Ø We can also offer our campuses to prepare isolation wards so that the virus does not spread. Some of the state governments have already taken over some private schools by force. Our institutions have the necessary facilities like electricity, water, toilet, open space, play ground etc. These are the natural facilities required for those to be quarantined or isolated.

Ø Whenever schools or colleges open, it is expedient to invite only the teachers and support staff first and if need be late on they can go to prepare the classrooms and the campus. But more important is, to organize ‘sessions to process’ the impact made on teachers and their families due to the lockdown. If they have time to process the boredom, fear, sadness, loss of someone, depression, they went through, they will be able to help the students to process their experiences. First few days should be invested more on this and less on academics. This will enable everyone to be on the same board and then engage in academic pursuits.

Ø Greater effort should be made to address the issues in the rural educational institutions where the spread of the virus was less but the lockdown was severely imposed. Also these institutions do not have the facilities for online work. Hence, totally different methods should be worked out for these institutions.

Ø School management has to seriously consider the issue of fees without letting down the quality of education.

Ø It was heartening to hear that some of the Church institutions were producing sanitizers and making it available for their own staff and for the district administration. Due to lack of transportation, these could not be made available for wider public. Once the lockdown would be phased out, these colleges can think of negotiating with the district administration and produce sanitizers in a big way so as to make it available for the wider public at an affordable price.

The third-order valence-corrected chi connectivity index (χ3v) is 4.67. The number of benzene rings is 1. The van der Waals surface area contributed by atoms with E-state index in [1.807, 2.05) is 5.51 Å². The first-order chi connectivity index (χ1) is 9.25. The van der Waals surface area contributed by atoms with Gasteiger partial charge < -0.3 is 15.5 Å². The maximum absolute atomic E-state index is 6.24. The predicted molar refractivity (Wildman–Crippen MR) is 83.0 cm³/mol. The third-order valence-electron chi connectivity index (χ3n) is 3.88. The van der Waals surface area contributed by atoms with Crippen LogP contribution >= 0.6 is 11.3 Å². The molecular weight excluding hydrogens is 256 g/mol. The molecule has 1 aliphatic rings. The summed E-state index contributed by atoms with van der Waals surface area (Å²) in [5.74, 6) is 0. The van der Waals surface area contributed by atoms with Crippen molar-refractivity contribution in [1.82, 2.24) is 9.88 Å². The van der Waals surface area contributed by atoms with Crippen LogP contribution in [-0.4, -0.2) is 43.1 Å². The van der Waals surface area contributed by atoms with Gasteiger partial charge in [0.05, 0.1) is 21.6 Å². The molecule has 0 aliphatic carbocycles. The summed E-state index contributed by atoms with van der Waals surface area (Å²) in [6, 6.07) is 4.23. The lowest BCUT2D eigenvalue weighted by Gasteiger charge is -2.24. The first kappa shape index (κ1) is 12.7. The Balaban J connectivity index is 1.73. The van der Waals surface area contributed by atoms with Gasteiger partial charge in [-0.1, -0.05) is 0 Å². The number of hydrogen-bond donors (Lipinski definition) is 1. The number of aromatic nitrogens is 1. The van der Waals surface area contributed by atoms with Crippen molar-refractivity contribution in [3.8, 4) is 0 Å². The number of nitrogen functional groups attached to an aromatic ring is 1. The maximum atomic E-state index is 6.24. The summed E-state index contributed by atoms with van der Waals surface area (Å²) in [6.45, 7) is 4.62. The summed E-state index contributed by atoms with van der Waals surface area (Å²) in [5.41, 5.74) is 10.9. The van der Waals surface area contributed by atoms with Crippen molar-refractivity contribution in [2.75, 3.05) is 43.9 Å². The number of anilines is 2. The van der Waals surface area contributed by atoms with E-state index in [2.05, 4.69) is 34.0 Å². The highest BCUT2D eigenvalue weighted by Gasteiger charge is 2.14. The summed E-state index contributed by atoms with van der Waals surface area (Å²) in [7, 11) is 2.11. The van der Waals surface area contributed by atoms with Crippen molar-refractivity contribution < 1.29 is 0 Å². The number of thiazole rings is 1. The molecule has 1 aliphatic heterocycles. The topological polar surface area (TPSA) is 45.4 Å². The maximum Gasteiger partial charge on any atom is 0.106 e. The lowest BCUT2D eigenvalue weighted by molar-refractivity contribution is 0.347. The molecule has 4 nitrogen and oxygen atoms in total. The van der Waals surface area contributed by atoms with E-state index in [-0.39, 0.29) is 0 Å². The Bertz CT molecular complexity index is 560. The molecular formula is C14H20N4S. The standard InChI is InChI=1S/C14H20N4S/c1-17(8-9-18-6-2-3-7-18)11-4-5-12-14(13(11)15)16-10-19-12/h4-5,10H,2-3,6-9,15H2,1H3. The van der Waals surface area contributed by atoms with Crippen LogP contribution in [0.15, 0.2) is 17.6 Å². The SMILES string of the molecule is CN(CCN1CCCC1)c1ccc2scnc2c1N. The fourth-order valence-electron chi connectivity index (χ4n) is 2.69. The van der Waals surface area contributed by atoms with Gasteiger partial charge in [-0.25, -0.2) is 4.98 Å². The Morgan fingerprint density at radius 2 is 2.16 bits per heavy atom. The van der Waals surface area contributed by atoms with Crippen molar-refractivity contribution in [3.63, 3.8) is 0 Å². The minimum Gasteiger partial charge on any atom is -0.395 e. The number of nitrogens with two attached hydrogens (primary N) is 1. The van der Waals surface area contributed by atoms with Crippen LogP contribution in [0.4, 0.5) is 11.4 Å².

4) Exit Strategies to Accompany and Involve Young People

Ø From many reports it is clear that the young people who are mostly mobile in normal situations are one of the most affected group due to lockdown. Since it was reported that the coronavirus affects mostly the seniors, the youth could neither go outside nor remain at home. If the space in the house was limited, they felt all the more disappointed. In this situation it is important that the youth commission has to plan programs from June-July onwards to accompany the youth and enable them to get out of this grim situation. Enabling them to process all that they went through during the lockdown will help them to get ready for any future eventuality.

Ø Also youth have the potent and power to be of service with the less privileged. It is time to explore as to how to get the young people involved in the lives of others as volunteers on specific projects. This would be therapeutic as well as socially productive. The government failed to utilize this youth force in responding to the issue of the migrants.